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65 Multiple choice questions

  1. 15. The esimated amount recieved for an asset at the end of its useful life. Also called salvage value and residual value.
  2. 9. A check has ______ ___ _____ if the payee has presented the check to the bank and the bank has paid it by taking money out of the maker's account.
  3. 14. Assets that have a life longer than one year. Also capital and fixed assets.
  4. 9. An expense account for small expenses that are not important enough to have their own account.
  5. 11. A note without an interest rate written on the face, whose face amount is the future value.
  6. 12. The inventory system that averages the cost of all items in inventory and assigns that averaged cost to the items sold.
  7. 12. The inventory system that assumes the oldest items in inventory are the first ones sold.
  8. 10. A sale for which payment is to be made later.
  9. 15. An asset is said to be fully depreciated when its book value equals its salvage value.
  10. 9. A check is _________ when it has not yet cleared the bank.
  11. 9. Expenses or revenues come from transactions that are not part of normal business operations.
  12. 9. Short-term investments fro which the purpose is to resell them for a profit.
  13. 9. A gain or loss that happens when an asset is sold.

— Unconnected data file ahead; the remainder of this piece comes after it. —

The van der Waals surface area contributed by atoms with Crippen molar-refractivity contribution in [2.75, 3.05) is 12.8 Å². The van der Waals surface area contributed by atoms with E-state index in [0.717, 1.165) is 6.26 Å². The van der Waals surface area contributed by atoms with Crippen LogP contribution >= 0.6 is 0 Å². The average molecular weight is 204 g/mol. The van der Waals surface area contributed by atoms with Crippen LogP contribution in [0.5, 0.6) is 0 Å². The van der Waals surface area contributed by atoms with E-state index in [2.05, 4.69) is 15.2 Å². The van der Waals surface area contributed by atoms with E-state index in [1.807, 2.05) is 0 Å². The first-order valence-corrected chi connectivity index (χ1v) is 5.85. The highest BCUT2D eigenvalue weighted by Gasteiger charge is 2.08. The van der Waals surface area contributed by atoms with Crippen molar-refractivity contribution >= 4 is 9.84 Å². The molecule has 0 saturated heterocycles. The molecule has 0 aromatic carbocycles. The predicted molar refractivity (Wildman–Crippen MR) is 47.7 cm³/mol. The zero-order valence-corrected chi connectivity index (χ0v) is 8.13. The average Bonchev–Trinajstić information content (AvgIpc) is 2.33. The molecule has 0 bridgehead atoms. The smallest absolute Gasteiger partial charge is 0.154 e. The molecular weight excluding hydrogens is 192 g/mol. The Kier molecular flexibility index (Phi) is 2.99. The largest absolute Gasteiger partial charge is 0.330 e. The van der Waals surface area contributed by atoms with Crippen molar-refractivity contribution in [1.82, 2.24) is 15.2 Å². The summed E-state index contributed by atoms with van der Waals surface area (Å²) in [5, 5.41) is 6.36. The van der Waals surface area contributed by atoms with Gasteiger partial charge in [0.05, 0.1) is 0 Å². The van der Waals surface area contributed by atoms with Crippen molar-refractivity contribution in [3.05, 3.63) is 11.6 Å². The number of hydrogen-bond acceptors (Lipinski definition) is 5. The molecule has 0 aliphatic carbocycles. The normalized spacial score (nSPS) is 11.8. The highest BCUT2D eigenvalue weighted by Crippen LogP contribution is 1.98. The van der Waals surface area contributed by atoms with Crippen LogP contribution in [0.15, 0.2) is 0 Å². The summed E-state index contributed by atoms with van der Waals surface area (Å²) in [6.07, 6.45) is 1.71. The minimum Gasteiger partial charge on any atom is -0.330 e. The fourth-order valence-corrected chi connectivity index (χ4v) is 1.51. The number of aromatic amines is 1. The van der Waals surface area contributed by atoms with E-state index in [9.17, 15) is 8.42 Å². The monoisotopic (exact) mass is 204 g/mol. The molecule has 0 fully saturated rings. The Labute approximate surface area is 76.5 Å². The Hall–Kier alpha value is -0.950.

14. 15. A list of all fixed assets in the company, their purhase dates, their depreciation methods, and their depreciation each year.
  15. 15. The esimated amount recieved for an asset at the end of its useful life. Also called salvage value and scrap value.
  16. 15. A depreciation method that results in higher depreciation expense in an asset's early years.
  17. 13. The method of accounting for operating supplies that recognizes supplies as an expense when they are consumed. When supplies are purchased, the debits are stored in supplies inventory. The supplies expese account is not touched until the inventory is adjusted.
  18. 12. A contra-purchases account used under the periodic inventory method to keep track of discounts granted by vendors for paying early.
  19. 11. The amount borrowed plus the interest up to the maturity date.
  20. 15. Assumptions about the purchase dates of fixed assets in order to simplify the depreciation process.
  21. 9. A bank deposit made too late to show up on the bank statement.
  22. 11. Assets quickly changeable into cash: cash, short-term investments, and net accounts receivable.
  23. 10. The system in which income is recognized when earned and expenses are recognized when incurred.
  24. 12. The cost paid for the merchandise sold.
  25. 15. The esimated amount recieved for an asset at the end of its useful life. Also called residual value and scrap value.
  26. 14. Assets that have a life longer than one year. Also fixed and plant assets.
  27. A note with an interest rate written on the face, whose face amount is the present value.
  28. 9. A system for maing small payments with cash.
  29. 10. Assets that are available to spend within a year.
  30. 10. Assets that are expected to last longer than one year.
  31. 12. The inventory system that keeps track of the actual historic cost of each inventory item. When that item is sold, the cost flows into cost of goods sold.
  32. 12. The inventory method that keeps track of merchandise costs in various purcahses and contra-purchases accounts and then computes cost of goods sold on the income statement. Inventory on the books is adjusted only at year-end.